Devices that move the world

Naming wearable fitness trackers

Fitbit began in 2007 with the breakthrough idea that sensors plus wireless technology could transform fitness and health. It started a movement that has literally changed the way we move.

Fitbit’s initial products, Tracker (2009) and Ultra (2011), were making waves but had yet to truly catch on. Catchword worked closely with Fitbit to develop names for the company’s third and gamechanging fourth wave of trackers, the first that could be worn like a watch. Successful names would have to match the snappiness of the mother brand’s name, telegraph each product’s distinguishing features, fit in with the two existing names, and leave room for future product names.

For Fitbit’s entry-level device, Zip was in the zone, followed by One, which unified data on exercise, calories burned, and sleep. These two were the first devices to leverage the power of Bluetooth 4.0 / Bluetooth Smart to sync with iOS and Android phones as well as the Fitbit website. Next came wristbands Flex, Force, and Charge. All the names are short, evocative, energetic, and tied together by a common construction. A naming convention was born that continues to this day.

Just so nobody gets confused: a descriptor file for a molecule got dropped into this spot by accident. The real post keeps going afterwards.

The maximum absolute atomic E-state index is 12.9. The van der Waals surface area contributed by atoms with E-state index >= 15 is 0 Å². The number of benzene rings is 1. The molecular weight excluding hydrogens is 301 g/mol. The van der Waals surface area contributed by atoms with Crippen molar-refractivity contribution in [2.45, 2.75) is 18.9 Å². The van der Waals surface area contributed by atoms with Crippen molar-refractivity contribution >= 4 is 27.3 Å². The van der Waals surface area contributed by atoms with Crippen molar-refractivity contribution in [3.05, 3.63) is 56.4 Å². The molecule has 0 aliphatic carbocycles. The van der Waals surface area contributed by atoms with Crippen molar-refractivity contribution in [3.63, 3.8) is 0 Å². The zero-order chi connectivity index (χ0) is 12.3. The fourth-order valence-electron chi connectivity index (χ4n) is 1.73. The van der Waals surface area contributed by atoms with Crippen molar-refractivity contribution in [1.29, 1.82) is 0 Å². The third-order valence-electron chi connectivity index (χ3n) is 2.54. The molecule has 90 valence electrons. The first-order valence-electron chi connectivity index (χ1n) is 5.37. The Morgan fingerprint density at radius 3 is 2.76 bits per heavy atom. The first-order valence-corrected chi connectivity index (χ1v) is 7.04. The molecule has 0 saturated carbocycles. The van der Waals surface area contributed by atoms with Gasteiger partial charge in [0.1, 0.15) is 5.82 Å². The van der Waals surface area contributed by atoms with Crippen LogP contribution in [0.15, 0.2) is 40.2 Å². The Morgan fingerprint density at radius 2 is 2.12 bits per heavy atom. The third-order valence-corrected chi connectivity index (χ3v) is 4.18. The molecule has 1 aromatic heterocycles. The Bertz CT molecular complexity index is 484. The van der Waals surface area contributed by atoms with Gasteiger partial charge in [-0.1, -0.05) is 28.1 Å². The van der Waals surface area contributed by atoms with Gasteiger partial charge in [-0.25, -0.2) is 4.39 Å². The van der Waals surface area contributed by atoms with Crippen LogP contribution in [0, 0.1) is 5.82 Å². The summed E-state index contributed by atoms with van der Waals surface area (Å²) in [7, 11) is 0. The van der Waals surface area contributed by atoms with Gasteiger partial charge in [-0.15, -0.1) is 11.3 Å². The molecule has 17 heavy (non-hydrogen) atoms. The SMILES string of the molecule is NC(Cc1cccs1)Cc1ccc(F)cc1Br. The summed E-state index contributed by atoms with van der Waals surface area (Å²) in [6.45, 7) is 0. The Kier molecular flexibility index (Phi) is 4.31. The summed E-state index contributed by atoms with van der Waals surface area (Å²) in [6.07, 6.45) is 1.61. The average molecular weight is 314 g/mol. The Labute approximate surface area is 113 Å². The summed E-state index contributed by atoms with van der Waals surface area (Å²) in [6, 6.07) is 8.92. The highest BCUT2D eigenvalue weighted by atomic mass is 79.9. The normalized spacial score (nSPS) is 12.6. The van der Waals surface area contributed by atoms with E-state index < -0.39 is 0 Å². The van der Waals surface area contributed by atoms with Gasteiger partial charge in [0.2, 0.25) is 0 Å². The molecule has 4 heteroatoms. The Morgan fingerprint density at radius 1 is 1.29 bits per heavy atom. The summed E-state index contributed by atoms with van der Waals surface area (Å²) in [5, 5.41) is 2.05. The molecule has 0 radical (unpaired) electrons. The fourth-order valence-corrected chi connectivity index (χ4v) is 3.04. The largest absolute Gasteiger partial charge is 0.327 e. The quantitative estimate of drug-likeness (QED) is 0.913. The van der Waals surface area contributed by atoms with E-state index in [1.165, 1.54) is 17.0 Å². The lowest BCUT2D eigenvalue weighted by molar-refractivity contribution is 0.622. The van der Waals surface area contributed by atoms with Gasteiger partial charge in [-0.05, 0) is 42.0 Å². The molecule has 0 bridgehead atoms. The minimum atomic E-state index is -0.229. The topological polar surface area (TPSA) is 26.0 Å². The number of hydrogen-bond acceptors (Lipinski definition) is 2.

In 2009, Fitbit was named Innovation Honoree and Best in Health & Wellness at CES. By 2016, it was ranked one of the 50 Most Innovative Companies by Fast Company and named a Deloitte Fast 500 North America. By 2020, Fitbit had sold more than 120 million devices and built a vibrant community of 29 million active users. Fitbit was acquired by Google in 2021.

B2B Tech
Product Naming
Flex your power

Fitbit Flex’s on-the-wrist innovations blew up the activity tracking movement. “It’s rare to see a breakthrough device. And yet here we are. There are a lot of sleep and activity trackers to choose from right now, but none better than the Fitbit Flex.” (Mat Honan, Wired, May 6, 2013)

”[Fitbit Flex] is the most important wearable in Fitbit’s history. … It was a marvel. It got people moving, kept them moving, and often had them jogging on the spot at 11pm to meet their goals. It empowered wearers to make life choices that improved wellness, offered straightforward data presentation and key metrics we could all identify with. And it was a bloody good Holidays stocking filler too.”

Chris Smith | Wareable, June 27, 2019

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